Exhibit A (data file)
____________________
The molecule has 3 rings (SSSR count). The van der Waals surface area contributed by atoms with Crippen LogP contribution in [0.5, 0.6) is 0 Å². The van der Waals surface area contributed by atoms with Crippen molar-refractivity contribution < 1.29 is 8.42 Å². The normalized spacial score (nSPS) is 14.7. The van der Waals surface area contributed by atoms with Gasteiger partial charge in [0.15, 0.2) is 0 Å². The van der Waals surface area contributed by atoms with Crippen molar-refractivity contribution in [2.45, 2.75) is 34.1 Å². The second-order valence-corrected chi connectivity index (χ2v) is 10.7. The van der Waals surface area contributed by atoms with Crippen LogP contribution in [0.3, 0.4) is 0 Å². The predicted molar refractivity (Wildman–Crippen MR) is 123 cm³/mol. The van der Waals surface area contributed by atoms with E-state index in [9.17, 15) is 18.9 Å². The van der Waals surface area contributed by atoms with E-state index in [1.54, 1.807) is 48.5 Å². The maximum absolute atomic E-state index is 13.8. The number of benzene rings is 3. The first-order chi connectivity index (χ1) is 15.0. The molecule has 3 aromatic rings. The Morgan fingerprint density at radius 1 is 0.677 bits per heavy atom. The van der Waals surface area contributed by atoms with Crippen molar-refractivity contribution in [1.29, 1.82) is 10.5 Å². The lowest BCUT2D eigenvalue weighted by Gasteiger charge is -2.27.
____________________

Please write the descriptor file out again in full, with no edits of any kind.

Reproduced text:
The molecule has 3 rings (SSSR count). The van der Waals surface area contributed by atoms with Crippen LogP contribution in [0.5, 0.6) is 0 Å². The van der Waals surface area contributed by atoms with Crippen molar-refractivity contribution < 1.29 is 8.42 Å². The normalized spacial score (nSPS) is 14.7. The van der Waals surface area contributed by atoms with Gasteiger partial charge in [0.15, 0.2) is 0 Å². The van der Waals surface area contributed by atoms with Crippen molar-refractivity contribution in [2.45, 2.75) is 34.1 Å². The second-order valence-corrected chi connectivity index (χ2v) is 10.7. The van der Waals surface area contributed by atoms with Crippen LogP contribution in [0.3, 0.4) is 0 Å². The predicted molar refractivity (Wildman–Crippen MR) is 123 cm³/mol. The van der Waals surface area contributed by atoms with E-state index in [9.17, 15) is 18.9 Å². The van der Waals surface area contributed by atoms with E-state index in [1.54, 1.807) is 48.5 Å². The maximum absolute atomic E-state index is 13.8. The number of benzene rings is 3. The first-order chi connectivity index (χ1) is 15.0. The molecule has 3 aromatic rings. The Morgan fingerprint density at radius 1 is 0.677 bits per heavy atom. The van der Waals surface area contributed by atoms with Crippen molar-refractivity contribution in [1.29, 1.82) is 10.5 Å². The lowest BCUT2D eigenvalue weighted by Gasteiger charge is -2.27.